2. After registering and logging in, the server will assign a Session Token in JSON Web Token Format. You can use the JWT editor Burp Suite extension.
3. Use the JWT editor to inspect and modify the header.
3. You change the payload like here, the sub is the username. Now change that to the victim’s username, like an administrator. Click format JSON, and send it to the server using a repeater.
4. Observe that the server accepts the modified token. But still, you can access that user’s account and do everything on behalf of that user.
5. Since the server does not validate the signature, it only checks whether it is present. But it is not actually computing signature and validating that. You can modify or forge your own token into it and exploit the vulnerability.
Misconfigurations in JWT tokens are a common problem. These errors occur when the token content is incorrectly set leading to security issues such as unauthorized access to services. The JWT tokens are subject to the following misconfigurations;
The server has implemented an HS256 algorithm to sign the token, but the server also accepts tokens with a None signature. This means you can modify the payload data and, use the JWT editor Burp extension. Click on the attack, choose none Signature Algorithm, and send the token to the server. You can exploit JSON Web Token misconfiguration with a None signature algorithm attack.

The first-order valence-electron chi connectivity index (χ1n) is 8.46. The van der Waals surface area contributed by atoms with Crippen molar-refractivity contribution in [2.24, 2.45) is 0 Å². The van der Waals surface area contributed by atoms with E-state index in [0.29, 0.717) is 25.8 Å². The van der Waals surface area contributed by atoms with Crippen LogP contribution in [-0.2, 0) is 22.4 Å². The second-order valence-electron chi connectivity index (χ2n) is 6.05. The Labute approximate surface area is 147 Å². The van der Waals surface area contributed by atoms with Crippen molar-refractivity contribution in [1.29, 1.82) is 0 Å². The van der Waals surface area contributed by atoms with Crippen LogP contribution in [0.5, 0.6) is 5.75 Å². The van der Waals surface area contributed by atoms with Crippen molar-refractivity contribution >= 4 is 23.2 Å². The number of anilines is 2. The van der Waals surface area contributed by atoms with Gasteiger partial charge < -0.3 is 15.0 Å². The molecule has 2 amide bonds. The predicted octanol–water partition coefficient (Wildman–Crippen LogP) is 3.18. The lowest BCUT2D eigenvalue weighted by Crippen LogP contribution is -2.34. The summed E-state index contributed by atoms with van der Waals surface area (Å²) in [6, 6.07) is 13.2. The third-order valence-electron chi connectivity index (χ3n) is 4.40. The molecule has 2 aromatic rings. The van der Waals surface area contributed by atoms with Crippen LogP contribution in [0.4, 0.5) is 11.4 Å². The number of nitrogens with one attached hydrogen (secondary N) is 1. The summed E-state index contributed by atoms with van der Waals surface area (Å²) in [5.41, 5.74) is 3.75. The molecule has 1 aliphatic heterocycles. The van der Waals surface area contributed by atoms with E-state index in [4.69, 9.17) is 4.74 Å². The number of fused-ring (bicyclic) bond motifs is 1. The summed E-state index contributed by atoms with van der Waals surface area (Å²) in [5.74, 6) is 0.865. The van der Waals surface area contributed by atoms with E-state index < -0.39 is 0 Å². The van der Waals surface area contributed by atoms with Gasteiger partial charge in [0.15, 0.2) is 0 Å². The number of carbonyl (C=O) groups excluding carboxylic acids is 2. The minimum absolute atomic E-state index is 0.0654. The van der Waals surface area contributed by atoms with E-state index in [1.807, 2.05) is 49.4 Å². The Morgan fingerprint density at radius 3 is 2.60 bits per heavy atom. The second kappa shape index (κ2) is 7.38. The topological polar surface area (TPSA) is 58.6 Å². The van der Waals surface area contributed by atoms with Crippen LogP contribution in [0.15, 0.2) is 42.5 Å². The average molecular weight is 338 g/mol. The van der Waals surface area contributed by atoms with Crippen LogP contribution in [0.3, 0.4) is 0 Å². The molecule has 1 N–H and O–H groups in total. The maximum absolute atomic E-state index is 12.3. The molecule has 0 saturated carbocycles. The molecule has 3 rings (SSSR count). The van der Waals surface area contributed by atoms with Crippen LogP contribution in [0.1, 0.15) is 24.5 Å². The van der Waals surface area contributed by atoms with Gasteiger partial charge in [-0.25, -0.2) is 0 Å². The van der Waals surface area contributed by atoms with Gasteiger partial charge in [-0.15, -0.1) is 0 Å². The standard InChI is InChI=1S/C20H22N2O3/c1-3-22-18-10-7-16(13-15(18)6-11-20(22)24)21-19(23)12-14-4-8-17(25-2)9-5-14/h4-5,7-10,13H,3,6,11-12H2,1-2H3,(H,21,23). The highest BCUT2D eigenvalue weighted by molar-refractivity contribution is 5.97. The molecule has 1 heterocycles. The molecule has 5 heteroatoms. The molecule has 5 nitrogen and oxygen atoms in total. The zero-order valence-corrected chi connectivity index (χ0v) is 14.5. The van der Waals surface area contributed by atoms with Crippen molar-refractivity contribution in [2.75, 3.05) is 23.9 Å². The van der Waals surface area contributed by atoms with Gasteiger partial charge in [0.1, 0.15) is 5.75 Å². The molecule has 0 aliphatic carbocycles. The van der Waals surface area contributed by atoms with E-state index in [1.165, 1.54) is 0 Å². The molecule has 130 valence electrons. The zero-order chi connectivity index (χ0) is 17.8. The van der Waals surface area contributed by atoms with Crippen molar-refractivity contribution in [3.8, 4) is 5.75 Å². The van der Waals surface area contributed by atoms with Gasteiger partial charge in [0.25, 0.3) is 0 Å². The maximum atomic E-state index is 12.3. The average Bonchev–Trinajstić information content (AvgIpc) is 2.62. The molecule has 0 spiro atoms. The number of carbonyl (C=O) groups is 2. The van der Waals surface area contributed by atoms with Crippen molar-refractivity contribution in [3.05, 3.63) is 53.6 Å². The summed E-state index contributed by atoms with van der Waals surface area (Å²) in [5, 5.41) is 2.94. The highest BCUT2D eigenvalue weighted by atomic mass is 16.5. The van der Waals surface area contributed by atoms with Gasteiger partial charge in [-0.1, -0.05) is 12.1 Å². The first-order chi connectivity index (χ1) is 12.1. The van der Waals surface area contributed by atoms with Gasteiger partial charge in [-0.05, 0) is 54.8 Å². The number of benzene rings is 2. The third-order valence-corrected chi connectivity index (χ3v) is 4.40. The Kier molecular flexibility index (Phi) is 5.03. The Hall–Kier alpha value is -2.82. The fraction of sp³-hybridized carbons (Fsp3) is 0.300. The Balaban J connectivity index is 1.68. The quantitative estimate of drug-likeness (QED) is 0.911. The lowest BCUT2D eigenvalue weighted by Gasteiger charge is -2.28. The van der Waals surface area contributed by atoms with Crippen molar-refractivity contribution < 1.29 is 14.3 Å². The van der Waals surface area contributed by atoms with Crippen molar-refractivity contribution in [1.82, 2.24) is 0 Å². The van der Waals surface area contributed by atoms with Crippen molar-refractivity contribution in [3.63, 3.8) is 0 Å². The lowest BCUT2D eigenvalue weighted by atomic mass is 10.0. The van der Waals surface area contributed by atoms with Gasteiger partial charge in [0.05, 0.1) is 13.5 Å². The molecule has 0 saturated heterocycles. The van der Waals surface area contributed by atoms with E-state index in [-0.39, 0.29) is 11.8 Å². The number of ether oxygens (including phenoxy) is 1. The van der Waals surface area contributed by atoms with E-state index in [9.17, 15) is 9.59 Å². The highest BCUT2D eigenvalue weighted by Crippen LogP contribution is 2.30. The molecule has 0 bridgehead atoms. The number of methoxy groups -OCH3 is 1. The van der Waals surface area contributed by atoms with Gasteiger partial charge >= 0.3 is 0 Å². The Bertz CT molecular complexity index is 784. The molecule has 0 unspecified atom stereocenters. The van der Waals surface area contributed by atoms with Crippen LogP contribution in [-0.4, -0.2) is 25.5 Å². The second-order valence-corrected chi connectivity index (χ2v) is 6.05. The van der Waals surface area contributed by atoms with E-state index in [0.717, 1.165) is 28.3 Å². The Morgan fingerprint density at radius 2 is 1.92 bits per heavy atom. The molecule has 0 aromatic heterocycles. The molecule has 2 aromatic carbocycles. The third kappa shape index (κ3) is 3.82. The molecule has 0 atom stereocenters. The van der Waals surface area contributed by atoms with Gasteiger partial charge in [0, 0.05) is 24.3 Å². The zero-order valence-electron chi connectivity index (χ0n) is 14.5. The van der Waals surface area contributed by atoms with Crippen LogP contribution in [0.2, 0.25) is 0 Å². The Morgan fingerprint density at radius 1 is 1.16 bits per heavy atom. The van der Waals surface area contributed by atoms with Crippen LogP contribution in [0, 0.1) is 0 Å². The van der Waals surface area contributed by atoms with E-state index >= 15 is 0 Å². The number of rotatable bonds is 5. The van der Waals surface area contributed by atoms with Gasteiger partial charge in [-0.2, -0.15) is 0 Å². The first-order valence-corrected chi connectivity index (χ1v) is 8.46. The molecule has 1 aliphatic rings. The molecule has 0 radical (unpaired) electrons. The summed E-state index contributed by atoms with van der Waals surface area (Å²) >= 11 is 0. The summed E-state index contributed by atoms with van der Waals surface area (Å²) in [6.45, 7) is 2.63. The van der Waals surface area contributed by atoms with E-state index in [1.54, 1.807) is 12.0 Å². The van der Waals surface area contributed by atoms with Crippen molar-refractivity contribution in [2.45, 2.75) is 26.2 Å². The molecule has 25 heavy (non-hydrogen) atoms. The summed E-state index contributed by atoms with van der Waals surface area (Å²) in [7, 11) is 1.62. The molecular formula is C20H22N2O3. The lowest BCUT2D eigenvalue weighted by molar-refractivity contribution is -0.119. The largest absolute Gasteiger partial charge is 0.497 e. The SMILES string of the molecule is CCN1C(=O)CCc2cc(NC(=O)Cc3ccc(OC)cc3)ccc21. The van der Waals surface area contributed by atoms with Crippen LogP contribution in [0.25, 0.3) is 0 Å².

Brute Forcing the secret that is used to sign the token in the HS256 algorithm.
The JWT vulnerability is present in many platforms and applications, including your company.
The steps below will guide you through the necessary process of fixing this vulnerability in your application.
Ensure to test all possible test cases for JSON Web Token misconfiguration, such as Lack of encryption, weak secret key, lack of expiration, lack of validation, lack of rate limiting, Lack of input validation, and lack of proper error handling before implementing the JWTs to avoid vulnerabilities towards these attacks. Hence systems and organizations are safe.
Securelayer7 is a leading penetration testing partner that offers state-of-the-art web apps, mobile apps, and cloud penetration testing to safeguard themselves effectively and their data from existing and emerging cyber tests. Contact us to find out how Securelayer7 can help with testing your JWT tokens.